37. I was sitting in one of the first workshops about Entertainment PR and I think that was when I had my “light bulb” moment. I realized that the women sitting on that panel were once in my shoes. They never gave up and never doubted themselves, so why should I? I think I’ve finally realized and accepted that I have the capability to create my own future and I truly can do what I want– regardless of what others say or what I convince myself I can or can’t do.

  38. kristinaweller | Reply

    My lightbulb moment was when Jessica Allen of Allen Media Consulting spoke about how internships are what will truly put you on the path to the right career for you. Because I am a journalism major but am extremely interested in working in fashion, I often worry that I am wasting my time or wont be qualified for the internships I apply to. Ms. Allen made me realize that internships and experience are a great way to add to your tool-kit of qualifications and if you aren’t sure where you fit in in an industry, internships are the way to discover what is right for you!

  39. I unfortunately missed the event due to my sick dog in need of surgery. I would have loved to experience the panels and soak up as much information as possible. As graduate students we are entering a very important stage of life where every piece information is vital, pertaining to our careers. I was really looking forward to this event but my babies are all I have and their health trumped the event. I’m sure Ill get another networking event to attend!

  40. The conference was great and my light bulb moment was during the Entertainment session when Andrea Dresdale (ABC News Radio) emphasized the importance of having relationships with journalist. Andrea shared examples of others in PR who rely on herself and other reporters to the point that instead of pitching them, they simply ask “Hey, Are you interested in interviewing X about Y campaign?” I have a few online reporters that I do that with at work but would love to be able to build these relationships with top-tier outlets. This was a great moment at the conference and it inspired me to build relationships with reporters outside of pitching opportunities.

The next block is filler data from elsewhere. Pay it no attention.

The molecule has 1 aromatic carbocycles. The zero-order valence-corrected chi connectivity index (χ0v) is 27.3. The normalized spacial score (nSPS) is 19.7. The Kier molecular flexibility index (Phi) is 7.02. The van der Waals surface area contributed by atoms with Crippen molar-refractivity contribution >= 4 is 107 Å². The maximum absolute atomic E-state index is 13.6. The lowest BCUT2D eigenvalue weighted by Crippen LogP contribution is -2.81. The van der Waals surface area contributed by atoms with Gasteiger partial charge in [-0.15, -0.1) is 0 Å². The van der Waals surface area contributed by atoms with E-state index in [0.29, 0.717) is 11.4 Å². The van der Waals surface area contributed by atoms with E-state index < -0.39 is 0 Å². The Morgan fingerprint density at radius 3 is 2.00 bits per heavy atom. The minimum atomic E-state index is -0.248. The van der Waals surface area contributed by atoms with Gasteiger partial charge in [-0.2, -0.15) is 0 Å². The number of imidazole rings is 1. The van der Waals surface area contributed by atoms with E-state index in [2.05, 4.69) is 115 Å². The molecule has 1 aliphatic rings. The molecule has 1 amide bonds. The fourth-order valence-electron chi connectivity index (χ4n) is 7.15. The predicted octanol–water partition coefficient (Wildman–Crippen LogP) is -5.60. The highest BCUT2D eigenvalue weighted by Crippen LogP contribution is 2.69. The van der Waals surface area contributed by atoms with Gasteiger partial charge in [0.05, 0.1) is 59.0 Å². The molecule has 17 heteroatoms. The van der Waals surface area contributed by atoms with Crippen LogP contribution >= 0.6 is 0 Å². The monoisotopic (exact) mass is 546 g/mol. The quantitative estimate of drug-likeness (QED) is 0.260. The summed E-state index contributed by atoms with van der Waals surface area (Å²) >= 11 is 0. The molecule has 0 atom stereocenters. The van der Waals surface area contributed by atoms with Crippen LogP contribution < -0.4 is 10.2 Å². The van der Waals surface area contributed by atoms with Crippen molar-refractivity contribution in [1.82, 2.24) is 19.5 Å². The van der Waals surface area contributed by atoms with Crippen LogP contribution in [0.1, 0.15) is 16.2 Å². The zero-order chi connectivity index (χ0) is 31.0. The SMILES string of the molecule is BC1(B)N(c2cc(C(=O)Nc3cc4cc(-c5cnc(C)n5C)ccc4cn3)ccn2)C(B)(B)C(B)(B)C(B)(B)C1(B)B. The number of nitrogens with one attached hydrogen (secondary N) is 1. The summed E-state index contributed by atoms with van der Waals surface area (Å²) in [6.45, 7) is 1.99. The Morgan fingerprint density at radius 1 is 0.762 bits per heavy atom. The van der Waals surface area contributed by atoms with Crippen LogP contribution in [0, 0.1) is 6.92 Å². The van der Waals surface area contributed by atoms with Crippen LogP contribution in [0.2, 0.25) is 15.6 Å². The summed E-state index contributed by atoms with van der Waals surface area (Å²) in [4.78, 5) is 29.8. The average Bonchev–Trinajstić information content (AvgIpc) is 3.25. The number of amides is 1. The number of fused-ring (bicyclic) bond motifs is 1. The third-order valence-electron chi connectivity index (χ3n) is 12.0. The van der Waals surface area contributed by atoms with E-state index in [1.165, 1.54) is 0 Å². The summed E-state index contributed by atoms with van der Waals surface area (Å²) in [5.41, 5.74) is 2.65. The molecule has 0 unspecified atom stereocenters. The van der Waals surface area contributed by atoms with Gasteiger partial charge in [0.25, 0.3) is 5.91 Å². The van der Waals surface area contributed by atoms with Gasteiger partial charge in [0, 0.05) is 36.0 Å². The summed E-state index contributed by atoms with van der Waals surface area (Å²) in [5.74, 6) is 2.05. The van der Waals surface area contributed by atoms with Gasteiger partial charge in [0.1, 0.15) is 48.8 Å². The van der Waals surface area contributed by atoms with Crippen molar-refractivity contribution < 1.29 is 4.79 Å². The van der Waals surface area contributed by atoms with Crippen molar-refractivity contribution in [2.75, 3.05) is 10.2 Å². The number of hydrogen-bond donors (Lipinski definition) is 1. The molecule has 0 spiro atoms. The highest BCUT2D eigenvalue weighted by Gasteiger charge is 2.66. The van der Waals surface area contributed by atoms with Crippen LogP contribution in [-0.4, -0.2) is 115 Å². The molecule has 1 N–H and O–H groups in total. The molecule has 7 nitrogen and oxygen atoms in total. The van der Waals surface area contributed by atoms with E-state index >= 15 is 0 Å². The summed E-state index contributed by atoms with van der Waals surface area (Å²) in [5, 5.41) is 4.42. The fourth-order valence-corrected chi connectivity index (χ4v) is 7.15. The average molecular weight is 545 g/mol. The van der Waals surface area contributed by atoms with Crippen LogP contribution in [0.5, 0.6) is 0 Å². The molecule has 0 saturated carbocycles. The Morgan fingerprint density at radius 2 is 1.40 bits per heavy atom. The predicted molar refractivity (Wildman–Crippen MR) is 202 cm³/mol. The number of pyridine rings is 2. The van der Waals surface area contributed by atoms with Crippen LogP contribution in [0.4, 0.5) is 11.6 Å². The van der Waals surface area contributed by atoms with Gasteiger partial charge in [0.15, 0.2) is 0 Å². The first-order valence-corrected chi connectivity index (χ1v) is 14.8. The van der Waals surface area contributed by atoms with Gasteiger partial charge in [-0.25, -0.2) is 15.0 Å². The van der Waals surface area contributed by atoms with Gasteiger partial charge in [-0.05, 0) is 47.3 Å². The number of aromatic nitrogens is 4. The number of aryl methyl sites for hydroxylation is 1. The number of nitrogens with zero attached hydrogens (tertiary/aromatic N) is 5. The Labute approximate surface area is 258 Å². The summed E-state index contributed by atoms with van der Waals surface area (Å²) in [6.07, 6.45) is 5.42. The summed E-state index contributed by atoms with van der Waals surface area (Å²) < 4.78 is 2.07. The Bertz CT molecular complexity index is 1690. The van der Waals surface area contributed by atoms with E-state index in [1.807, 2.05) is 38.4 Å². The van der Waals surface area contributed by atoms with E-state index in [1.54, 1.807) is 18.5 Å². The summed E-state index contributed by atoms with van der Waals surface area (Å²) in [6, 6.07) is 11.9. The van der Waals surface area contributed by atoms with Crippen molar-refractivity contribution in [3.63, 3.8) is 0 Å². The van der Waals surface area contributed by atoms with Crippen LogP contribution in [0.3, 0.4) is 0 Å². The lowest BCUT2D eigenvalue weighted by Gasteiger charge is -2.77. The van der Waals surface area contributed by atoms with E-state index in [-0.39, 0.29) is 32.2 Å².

41. I enjoyed the conference immensely. I think my lightbulb moment was during the entertainment panel. All four contributors said that there was no glitz and glam in entertainment PR. I think that made me want to go into entertainment even more. I love seeing the behind the scenes of things and learning how things come together. The whole entertainment panel really inspired me to go into entertainment PR.

  42. Emily Racanelli | Reply

    “Plan from the outside in” is the key to success in PR, in my opinion at least. If you don’t understand your publics, everything that is done will be in vain. It doesn’t matter how hard you work on a campaign strategy or on organizing a fundraise if it doesn’t appeal to the people. We must take a step back and think about what we can do to make the general public happy because, in the end, they determine the level of success we achieve. Public support goes a long way.
    Lasting advice seems to come at the most unexpected moments. As with any situation in life, it is always when we stop looking that we find something valuable. Sometimes we don’t even realize the importance of a sentence until we are reflecting on it many years later.
    As far as “light bulb moments” go, I’m not sure I’ve had one in terms of my career. However, I can relate to it in other facets of my life where my passion lies. There is always that second where something clicks and it’s as if the puzzle pieces finally start to fit together. It’s great to have that moment where you start to understand why you are doing what you do.

  43. During the Entertainment PR session, one of the speakers told us that she never thought she would practice PR and that she really wanted to be an actress. This was very relatable to me because I currently am a double major in theatre and PR. It wasn’t until I started classes at Hofstra that I started to become interested in PR. Music and acting have always been my main priority until now. My light bulb moment was when she told us that her knowing how these performers work “behind the scenes” really helped her understand how to work with them and helped her career. It made me realize that I could use both things I love to help my career!

  44. Tyler Weatherly | Reply

    My light bulb moment was when Denice Pigott said, “Tell everyone what your goals are, you never know who can help you.” Sometimes we forget that the relationships we foster with our colleagues can present opportunities in the future.